Germany takes over EU Council presidency: Joint forces towards recovery
Photo: Illustration/FPI BH
By Hata Kujraković i Mahir Sijamija
The Federal Republic of Germany, as one of the most important partners of Bosnia and Herzegovina, assumed the Presidency of the Council of the European Union on July 1, 2020 with the motto “Together for Europe’s recovery”. Germany, for which this is the 13th EU Council presidency, adopted a program in which the focus was placed on the economic and social recovery from the consequences caused by the COVID-19 pandemic. The program focuses on crisis management and virus prevention, and emphasizes the need for cooperation within the EU as well as internationally. Some of the key priorities of the Germany’s presidency are an inclusive growth strategy, stronger solidarity and a sustainable economy.
Germany as a leader of change in the Union
From the program framework of the presidency, we see the commitment of Germany to mitigate the economic consequences of the pandemic that befell the EU, which is a phenomenon that emerged on the postulates of the common market, economy, freedom and tolerance. This refers to a huge financial redistribution, which should amount to 1.85 billion euros. It is an unprecedented act of solidarity, designed to ensure the EU’s continued existence. ” It must now be our common goal to master the crisis jointly, sustainably and with a view to the future and this is precisely what the guiding principle of our Presidency is to be,” Angela Merkel announced, Deutsche Welle. reports.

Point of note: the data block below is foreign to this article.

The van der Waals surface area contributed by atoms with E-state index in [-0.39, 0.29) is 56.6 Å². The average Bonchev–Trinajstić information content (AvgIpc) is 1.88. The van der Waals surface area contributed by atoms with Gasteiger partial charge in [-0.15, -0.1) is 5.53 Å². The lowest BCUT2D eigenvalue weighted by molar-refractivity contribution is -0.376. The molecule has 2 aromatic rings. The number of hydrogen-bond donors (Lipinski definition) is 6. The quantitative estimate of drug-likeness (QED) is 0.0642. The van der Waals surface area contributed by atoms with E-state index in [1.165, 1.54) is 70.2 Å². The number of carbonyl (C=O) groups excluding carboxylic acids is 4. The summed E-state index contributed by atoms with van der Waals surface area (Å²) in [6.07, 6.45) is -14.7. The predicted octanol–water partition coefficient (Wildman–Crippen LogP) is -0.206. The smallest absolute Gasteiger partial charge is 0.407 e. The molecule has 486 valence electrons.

Climate change, the 2030 Agenda for Sustainable Development, digital transformation and Brexit
In addition to overcoming the long-term effects of the crisis, the program also focuses on an additional five areas that include a stronger, fair, sustainable Europe, as well as a Europe of security and common values and a strong Europe in the world. Simultaneously, Germany’s presidency will be focused on improving cohesion within the EU, as well as on joint external action. In order for the EU to emerge stronger and sustainable from the crisis, the economy needs a boost, which means a comprehensive joint package for economic and social recovery that includes a fund for reconstruction and an appropriate adjustment of the Multiannual Financial Framework (MFF). Another goal is to improve Europe’s crisis management capacity. This includes dealing with the issues such as climate change, the implementation of the 2030 Agenda for Sustainable Development, digital transformation, and redefining relations with the United Kingdom after Brexit, as well as with China. The issue of migration, the Green Deal, along with the Conference on the Future of Europe will dominate the last phase of the Germany’s presidency. Based on the Commission’s proposals, Germany is pushing for a reform of the Common European Asylum System in order to create a fair, operational, efficient and crisis-proof system.
Relations with the Western Balkans and BiH
The Zagreb Summit was held in May this year, as the crown of the Croatian Presidency of the Council of the EU. All things considered, just holding the Summit in the world’s biggest crisis since the 2008 financial crash is a success. As we wrote in the last blog, it is clear that “this Summit will not have the same significance as the Zagreb Summit in 2000 or the Thessaloniki Summit in 2003”, and that the presidency of the Republic of Croatia has been disrupted, because its energy invested in organization of the summit was outshined by the outbreak of COVID – 19 pandemic.